Overall, Goodreads’ usability and user experience (how easy and how pleasant it is to use the site) are pretty top-notch. The only problems I’ve ever had are (1) when the site is getting too much traffic and I’m not able to access it for a few minutes; this message is accompanied by an elegant line drawing of a woman sitting in a chair reading a book, and (2) creating a fourth permanent shelf for “partially-read” books, in addition to the three automatic shelves: read, currently-reading, and to-read.

This is such a small thing, but I’ve had conversations with other Goodreads users, and it’s come up for most of us. Though a book can be on as many of your self-created shelves as you want, it must also be on one – and only one – of the three original shelves. But what if a book is neither read, currently-reading, or to-read? What if you read the first few chapters and put it down, never to return? (There’s no guilt in that.) Many people have created shelves for these books, such as “partially-read,” “abandoned,” or “unfinished,” but the book still had to be on one of the original three.

This is no longer the case, I’m glad to report. I wrote to Goodreads about it, and a Customer Care Representative got back to me overnight to inform me that I could make my partially-read shelf “exclusive” by going to the Edit Shelves page and checking a box. Which I did. And it worked. I’m not sure how long that’s been an option – it wasn’t in 2007, I don’t think, but I could be wrong – but it is now.

So, big points to Goodreads for creating a great site and being responsive to its users. This is how it’s done.

The Perks of Being a Wallflower

 The Perks of Being A Wallflower, the 1999 young adult cult classic by Stephen Chbosky, is that rare thing: a timeless high school book, and now also an excellent book-to-movie adaptation. Chbosky wrote and directed, which surely has something to do with the adaptation’s success, and the casting was superb. Logan Lerman is an utterly believable Charlie, Ezra Miller is a fabulous Patrick, and Emma Watson is an enchanting Sam (and she maintains a pretty good American accent throughout, with only one real slip-up that I noticed).

Some material (e.g. the Thanksgiving holiday; Charlie’s favor for his sister) was cut from the book, and there were a few other changes here and there, but the spirit of the movie was the same as in the book; even the new dialogue was true to the original, and of course many of the most emblematic and resonant lines from the book made it into the movie (“I feel infinite,” “We accept the love we think we deserve”). Needless to say, the soundtrack is also stellar; the Smiths’ “Asleep” appears early on.

 What was most captivating and touching about Perks the book was Charlie’s voice. The book is structured as a series of letters to an anonymous recipient: “Dear friend, I am writing to you because she said you listen and understand and didn’t try to sleep with that person at that party even though you could have…” (In this Chbosky interview on NPR, he almost reveals who Dear Friend is, but doesn’t.) The movie manages to capture Charlie’s voice; it reminded me how much I loved the book, while also being satisfying and enjoyable on its own.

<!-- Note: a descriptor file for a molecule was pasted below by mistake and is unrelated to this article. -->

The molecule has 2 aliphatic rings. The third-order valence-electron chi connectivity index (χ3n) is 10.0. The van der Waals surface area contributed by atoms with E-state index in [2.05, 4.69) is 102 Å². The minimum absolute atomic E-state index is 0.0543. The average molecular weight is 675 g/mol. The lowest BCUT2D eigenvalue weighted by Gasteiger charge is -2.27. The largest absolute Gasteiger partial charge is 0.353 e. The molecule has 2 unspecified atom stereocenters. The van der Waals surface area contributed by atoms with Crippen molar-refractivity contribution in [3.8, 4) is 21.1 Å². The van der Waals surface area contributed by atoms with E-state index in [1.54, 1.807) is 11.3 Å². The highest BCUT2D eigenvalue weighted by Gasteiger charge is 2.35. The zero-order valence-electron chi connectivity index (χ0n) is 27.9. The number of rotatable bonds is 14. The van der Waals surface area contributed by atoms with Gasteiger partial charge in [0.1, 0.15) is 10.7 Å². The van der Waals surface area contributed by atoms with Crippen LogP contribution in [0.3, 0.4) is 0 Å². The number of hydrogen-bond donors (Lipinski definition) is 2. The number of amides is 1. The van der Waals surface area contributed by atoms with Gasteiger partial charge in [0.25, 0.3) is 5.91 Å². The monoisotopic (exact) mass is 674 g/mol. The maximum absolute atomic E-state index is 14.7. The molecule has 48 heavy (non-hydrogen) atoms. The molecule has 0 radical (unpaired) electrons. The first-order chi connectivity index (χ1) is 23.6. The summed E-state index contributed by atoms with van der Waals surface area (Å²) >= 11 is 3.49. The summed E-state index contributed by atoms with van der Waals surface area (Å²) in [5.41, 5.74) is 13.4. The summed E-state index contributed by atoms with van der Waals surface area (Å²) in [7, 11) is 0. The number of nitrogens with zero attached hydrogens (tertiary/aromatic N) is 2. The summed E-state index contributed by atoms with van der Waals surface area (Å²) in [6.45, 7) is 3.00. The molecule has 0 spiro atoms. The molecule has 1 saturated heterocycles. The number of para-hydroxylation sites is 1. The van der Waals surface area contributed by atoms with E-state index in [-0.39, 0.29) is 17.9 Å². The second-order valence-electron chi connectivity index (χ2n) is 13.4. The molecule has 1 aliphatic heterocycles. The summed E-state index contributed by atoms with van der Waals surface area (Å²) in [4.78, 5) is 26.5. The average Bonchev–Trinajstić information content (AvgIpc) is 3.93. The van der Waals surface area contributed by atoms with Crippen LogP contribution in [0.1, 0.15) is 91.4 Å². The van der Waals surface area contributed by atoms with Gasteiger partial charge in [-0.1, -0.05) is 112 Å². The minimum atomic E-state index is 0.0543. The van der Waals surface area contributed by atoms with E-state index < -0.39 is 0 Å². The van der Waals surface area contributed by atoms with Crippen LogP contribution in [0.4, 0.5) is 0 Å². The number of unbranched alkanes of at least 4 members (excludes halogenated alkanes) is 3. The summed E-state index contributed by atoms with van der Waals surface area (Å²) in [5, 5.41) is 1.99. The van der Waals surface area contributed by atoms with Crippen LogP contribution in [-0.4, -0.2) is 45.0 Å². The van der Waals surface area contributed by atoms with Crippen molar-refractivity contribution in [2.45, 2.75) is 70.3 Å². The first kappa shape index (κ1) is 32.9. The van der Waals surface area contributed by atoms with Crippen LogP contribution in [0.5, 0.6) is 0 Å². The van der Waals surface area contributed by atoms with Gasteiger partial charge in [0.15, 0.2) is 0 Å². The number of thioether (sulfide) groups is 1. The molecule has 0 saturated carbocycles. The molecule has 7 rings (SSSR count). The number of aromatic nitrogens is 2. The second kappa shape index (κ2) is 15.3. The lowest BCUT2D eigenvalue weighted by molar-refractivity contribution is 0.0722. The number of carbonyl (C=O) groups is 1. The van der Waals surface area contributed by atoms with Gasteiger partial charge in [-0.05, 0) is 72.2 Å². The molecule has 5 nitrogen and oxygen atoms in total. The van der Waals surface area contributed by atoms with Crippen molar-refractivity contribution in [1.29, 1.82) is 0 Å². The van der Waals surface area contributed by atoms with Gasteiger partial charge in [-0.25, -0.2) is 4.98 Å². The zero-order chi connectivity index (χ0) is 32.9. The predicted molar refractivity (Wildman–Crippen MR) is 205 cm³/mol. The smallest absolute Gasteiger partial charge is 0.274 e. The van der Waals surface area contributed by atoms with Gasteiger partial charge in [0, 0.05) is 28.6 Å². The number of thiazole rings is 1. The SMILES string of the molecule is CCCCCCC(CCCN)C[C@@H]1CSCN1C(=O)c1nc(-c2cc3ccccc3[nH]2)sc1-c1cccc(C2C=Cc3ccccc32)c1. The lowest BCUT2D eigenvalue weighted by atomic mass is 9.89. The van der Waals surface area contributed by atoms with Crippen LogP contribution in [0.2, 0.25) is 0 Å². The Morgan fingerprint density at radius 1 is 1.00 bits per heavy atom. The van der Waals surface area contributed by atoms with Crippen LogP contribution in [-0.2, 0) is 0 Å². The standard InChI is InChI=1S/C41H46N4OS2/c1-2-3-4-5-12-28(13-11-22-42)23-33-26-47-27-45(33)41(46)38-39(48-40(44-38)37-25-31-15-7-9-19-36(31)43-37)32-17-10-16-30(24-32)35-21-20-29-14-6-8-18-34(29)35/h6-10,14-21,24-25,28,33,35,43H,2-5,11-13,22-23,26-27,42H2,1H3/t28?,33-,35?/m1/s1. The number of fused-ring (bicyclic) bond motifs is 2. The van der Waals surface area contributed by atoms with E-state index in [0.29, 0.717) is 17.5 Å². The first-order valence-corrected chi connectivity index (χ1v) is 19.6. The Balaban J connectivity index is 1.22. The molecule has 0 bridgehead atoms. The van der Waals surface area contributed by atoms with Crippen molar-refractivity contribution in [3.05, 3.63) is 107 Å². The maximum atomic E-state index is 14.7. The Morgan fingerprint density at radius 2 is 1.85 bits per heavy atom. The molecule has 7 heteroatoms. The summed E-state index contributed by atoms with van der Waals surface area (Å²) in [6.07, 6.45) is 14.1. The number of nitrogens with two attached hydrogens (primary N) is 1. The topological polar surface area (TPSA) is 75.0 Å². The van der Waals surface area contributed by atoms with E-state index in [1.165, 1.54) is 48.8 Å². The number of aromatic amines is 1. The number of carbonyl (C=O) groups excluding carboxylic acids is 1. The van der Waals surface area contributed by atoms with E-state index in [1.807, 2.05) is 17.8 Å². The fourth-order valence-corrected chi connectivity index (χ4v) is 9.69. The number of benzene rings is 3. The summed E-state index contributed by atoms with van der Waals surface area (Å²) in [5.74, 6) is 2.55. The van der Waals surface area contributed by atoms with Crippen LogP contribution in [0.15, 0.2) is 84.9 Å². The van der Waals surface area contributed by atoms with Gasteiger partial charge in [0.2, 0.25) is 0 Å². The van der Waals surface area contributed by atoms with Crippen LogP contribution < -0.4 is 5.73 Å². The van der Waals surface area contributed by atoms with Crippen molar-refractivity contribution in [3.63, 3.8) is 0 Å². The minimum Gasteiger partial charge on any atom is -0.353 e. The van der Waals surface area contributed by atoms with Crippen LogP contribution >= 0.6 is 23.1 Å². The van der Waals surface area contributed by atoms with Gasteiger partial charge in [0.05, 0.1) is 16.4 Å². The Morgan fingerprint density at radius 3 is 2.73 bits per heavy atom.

Read my review of The Perks of Being A Wallflower (the book) on Goodreads. If you haven’t already read the book, I encourage you to do so. Then go see the movie.

The Casual Vacancy by J.K. Rowling

 There are a lot of “big books” this fall, much-anticipated books by well-known authors, such as NW by Zadie Smith and Telegraph Avenue by Michael Chabon. Perhaps the biggest of all is The Casual Vacancy by J.K. Rowling (author of the Harry Potter books. In case you’ve been living under a rock since 1997).

Very little information about The Casual Vacancy was given out before its official publication date, other than that (1) it would feature neither witchcraft nor wizardry, and (2) it was for adults, not children. Having just finished the book, I can confirm that both of these things are true. I can also tell you a bit more:

The Casual Vacancy begins with the death of Barry Fairbrother. Barry leaves behind a widow, four children, and an empty seat on the Pagford town council. There is an important vote coming up, concerning the Fields, a low-income housing area that has long been a thorn in the side of many Pagfordians. Depending on the result of the vote, the Fields will either remain part of Pagford, or will become instead part of the larger neighboring town of Yarvil, which will most likely close down the Bellchapel Addiction Clinic. (Pagford’s small, but not sleepy.)

Enter an ensemble cast of townspeople who are, largely, self-important and petty. There are gossipy old women, self-conscious and selfish teenagers, resentful wives, fearful wives, affluent families and poor ones, insiders and outsiders. This isn’t a comedy or a farce; Rowling’s skill is such that each character is multidimensional. Though they don’t understand each other, and tend to assume the worst, the reader sees the true motivations behind their behavior. Every character wants something, which makes each character believable.

On top of that, Rowling is, as we all know, a master of pacing, and The Casual Vacancy is compulsively readable. For more detail (but no serious spoilers), read my review on Goodreads.